European Commercial Property Deals Pass Covid-Ravaged U.S.
(Bloomberg) -- The value of commercial real estate deals in the U.S., long the most active market for transactions, fell behind Europe in the second quarter as the Covid-19 pandemic hit America harder, according to Real Capital Analytics.
Deals for U.S. commercial properties trailed European transactions by $19 billion in the second quarter, based on an analysis of transactions valued at $10 million or more. Preliminary figures for July indicate a continuing double-digit decline in U.S. volume from a year earlier.
“With a harsher public health situation in the U.S., investors face greater uncertainty around underwriting future income trends for a property,” Jim Costello, a Real Capital senior vice president, wrote. “The social safety nets of European countries can look more expensive, but in a time of crisis, they can also help investors understand how economic losses will be distributed.”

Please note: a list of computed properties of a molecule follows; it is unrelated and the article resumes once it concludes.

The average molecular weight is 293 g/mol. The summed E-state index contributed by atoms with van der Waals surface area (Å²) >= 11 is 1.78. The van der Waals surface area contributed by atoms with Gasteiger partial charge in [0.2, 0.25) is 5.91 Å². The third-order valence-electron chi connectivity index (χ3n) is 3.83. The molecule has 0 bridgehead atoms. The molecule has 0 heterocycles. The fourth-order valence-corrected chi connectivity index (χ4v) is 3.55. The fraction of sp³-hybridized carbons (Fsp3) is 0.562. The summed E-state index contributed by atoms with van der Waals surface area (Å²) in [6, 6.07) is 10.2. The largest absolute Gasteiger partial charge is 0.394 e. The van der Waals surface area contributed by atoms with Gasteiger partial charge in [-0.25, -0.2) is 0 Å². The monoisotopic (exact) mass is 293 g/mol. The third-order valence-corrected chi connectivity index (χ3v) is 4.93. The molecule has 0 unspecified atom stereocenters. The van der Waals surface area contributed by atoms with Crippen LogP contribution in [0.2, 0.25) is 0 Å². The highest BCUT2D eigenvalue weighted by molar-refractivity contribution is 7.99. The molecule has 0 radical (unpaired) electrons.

The U.S. leads the world in the number of coronavirus cases and deaths with infections continuing to add up faster than Europe, which has a larger population. While countries such as Italy and Spain suffered earlier outbreaks that were brought under control, Europe has faced a surge of new cases in the last few days.
U.S. commercial real estate deals routinely outpaced Europe since the Great Financial Crisis, according to Real Capital, with the exception of the fourth-quarter of 2017, when Blackstone Group Inc. sold warehouse firm Logicor to China Investment Corp. for $13.8 billion. A decline in the value of the dollar relative to the euro contributed to the European edge in the second quarter.
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